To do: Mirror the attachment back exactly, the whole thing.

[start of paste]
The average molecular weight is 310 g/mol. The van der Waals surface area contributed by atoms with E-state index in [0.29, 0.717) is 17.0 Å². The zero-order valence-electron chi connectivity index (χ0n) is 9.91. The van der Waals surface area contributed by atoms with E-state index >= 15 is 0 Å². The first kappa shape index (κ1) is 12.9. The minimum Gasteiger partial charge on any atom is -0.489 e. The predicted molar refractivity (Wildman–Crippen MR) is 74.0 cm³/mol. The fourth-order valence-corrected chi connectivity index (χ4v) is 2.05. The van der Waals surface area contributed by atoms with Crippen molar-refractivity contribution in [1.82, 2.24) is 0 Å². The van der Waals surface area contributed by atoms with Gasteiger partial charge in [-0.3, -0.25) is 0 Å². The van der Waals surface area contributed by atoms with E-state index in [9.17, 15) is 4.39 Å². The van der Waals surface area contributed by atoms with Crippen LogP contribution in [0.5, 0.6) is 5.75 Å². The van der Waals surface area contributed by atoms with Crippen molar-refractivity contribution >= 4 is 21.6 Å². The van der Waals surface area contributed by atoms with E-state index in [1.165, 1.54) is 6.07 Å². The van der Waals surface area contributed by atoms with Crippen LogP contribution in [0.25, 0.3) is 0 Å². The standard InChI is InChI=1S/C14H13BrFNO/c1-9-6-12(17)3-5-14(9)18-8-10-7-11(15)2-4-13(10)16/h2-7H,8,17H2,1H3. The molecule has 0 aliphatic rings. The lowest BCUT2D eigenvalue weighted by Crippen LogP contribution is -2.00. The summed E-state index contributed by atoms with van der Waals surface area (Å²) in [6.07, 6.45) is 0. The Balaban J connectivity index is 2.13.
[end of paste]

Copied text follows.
The average molecular weight is 310 g/mol. The van der Waals surface area contributed by atoms with E-state index in [0.29, 0.717) is 17.0 Å². The zero-order valence-electron chi connectivity index (χ0n) is 9.91. The van der Waals surface area contributed by atoms with E-state index >= 15 is 0 Å². The first kappa shape index (κ1) is 12.9. The minimum Gasteiger partial charge on any atom is -0.489 e. The predicted molar refractivity (Wildman–Crippen MR) is 74.0 cm³/mol. The fourth-order valence-corrected chi connectivity index (χ4v) is 2.05. The van der Waals surface area contributed by atoms with Crippen molar-refractivity contribution in [1.82, 2.24) is 0 Å². The van der Waals surface area contributed by atoms with Gasteiger partial charge in [-0.3, -0.25) is 0 Å². The van der Waals surface area contributed by atoms with E-state index in [9.17, 15) is 4.39 Å². The van der Waals surface area contributed by atoms with Crippen LogP contribution in [0.5, 0.6) is 5.75 Å². The van der Waals surface area contributed by atoms with Crippen molar-refractivity contribution >= 4 is 21.6 Å². The van der Waals surface area contributed by atoms with E-state index in [1.165, 1.54) is 6.07 Å². The van der Waals surface area contributed by atoms with Crippen LogP contribution in [0.25, 0.3) is 0 Å². The standard InChI is InChI=1S/C14H13BrFNO/c1-9-6-12(17)3-5-14(9)18-8-10-7-11(15)2-4-13(10)16/h2-7H,8,17H2,1H3. The molecule has 0 aliphatic rings. The lowest BCUT2D eigenvalue weighted by Crippen LogP contribution is -2.00. The summed E-state index contributed by atoms with van der Waals surface area (Å²) in [6.07, 6.45) is 0. The Balaban J connectivity index is 2.13.